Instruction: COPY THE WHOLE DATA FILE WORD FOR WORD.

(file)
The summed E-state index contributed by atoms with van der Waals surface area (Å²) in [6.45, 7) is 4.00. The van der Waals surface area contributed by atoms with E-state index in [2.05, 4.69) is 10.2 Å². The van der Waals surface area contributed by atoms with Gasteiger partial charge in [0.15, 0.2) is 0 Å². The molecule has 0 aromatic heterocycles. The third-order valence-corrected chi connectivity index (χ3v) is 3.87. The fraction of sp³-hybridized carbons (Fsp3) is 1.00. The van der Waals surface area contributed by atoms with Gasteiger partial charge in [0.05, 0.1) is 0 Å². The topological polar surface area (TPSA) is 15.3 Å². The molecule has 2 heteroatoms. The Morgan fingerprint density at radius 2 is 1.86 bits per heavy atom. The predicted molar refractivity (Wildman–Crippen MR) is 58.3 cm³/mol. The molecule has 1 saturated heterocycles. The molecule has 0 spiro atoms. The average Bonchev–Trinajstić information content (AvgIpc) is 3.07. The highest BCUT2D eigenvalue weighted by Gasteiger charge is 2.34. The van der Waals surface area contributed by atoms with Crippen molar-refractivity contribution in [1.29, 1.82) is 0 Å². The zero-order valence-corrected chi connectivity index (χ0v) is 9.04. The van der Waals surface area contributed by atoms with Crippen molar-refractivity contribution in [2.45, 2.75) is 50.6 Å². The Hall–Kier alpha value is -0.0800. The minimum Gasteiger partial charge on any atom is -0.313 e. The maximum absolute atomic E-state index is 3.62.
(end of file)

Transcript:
The summed E-state index contributed by atoms with van der Waals surface area (Å²) in [6.45, 7) is 4.00. The van der Waals surface area contributed by atoms with E-state index in [2.05, 4.69) is 10.2 Å². The van der Waals surface area contributed by atoms with Gasteiger partial charge in [0.15, 0.2) is 0 Å². The molecule has 0 aromatic heterocycles. The third-order valence-corrected chi connectivity index (χ3v) is 3.87. The fraction of sp³-hybridized carbons (Fsp3) is 1.00. The van der Waals surface area contributed by atoms with Gasteiger partial charge in [0.05, 0.1) is 0 Å². The topological polar surface area (TPSA) is 15.3 Å². The molecule has 2 heteroatoms. The Morgan fingerprint density at radius 2 is 1.86 bits per heavy atom. The predicted molar refractivity (Wildman–Crippen MR) is 58.3 cm³/mol. The molecule has 1 saturated heterocycles. The molecule has 0 spiro atoms. The average Bonchev–Trinajstić information content (AvgIpc) is 3.07. The highest BCUT2D eigenvalue weighted by Gasteiger charge is 2.34. The van der Waals surface area contributed by atoms with Crippen molar-refractivity contribution in [1.29, 1.82) is 0 Å². The zero-order valence-corrected chi connectivity index (χ0v) is 9.04. The van der Waals surface area contributed by atoms with Crippen molar-refractivity contribution in [2.45, 2.75) is 50.6 Å². The Hall–Kier alpha value is -0.0800. The minimum Gasteiger partial charge on any atom is -0.313 e. The maximum absolute atomic E-state index is 3.62.